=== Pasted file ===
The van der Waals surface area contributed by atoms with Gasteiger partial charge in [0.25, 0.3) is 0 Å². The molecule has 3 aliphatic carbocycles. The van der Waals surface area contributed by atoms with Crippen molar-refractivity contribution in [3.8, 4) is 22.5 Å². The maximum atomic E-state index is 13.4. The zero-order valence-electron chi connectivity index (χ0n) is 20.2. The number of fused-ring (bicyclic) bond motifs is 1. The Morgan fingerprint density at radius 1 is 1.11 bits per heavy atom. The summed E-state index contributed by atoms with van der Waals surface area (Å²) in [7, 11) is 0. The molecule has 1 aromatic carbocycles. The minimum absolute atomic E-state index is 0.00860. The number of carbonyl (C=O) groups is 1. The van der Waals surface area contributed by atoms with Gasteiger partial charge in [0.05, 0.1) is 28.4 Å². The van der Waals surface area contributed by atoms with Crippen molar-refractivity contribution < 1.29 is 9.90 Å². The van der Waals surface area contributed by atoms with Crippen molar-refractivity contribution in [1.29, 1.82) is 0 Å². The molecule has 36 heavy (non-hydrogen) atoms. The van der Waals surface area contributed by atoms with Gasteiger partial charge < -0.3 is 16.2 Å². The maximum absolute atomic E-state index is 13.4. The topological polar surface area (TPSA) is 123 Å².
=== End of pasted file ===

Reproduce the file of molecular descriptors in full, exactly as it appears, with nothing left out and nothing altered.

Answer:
The van der Waals surface area contributed by atoms with Gasteiger partial charge in [0.25, 0.3) is 0 Å². The molecule has 3 aliphatic carbocycles. The van der Waals surface area contributed by atoms with Crippen molar-refractivity contribution in [3.8, 4) is 22.5 Å². The maximum atomic E-state index is 13.4. The zero-order valence-electron chi connectivity index (χ0n) is 20.2. The number of fused-ring (bicyclic) bond motifs is 1. The Morgan fingerprint density at radius 1 is 1.11 bits per heavy atom. The summed E-state index contributed by atoms with van der Waals surface area (Å²) in [7, 11) is 0. The molecule has 1 aromatic carbocycles. The minimum absolute atomic E-state index is 0.00860. The number of carbonyl (C=O) groups is 1. The van der Waals surface area contributed by atoms with Gasteiger partial charge in [0.05, 0.1) is 28.4 Å². The van der Waals surface area contributed by atoms with Crippen molar-refractivity contribution < 1.29 is 9.90 Å². The van der Waals surface area contributed by atoms with Crippen molar-refractivity contribution in [1.29, 1.82) is 0 Å². The molecule has 36 heavy (non-hydrogen) atoms. The van der Waals surface area contributed by atoms with Gasteiger partial charge < -0.3 is 16.2 Å². The maximum absolute atomic E-state index is 13.4. The topological polar surface area (TPSA) is 123 Å².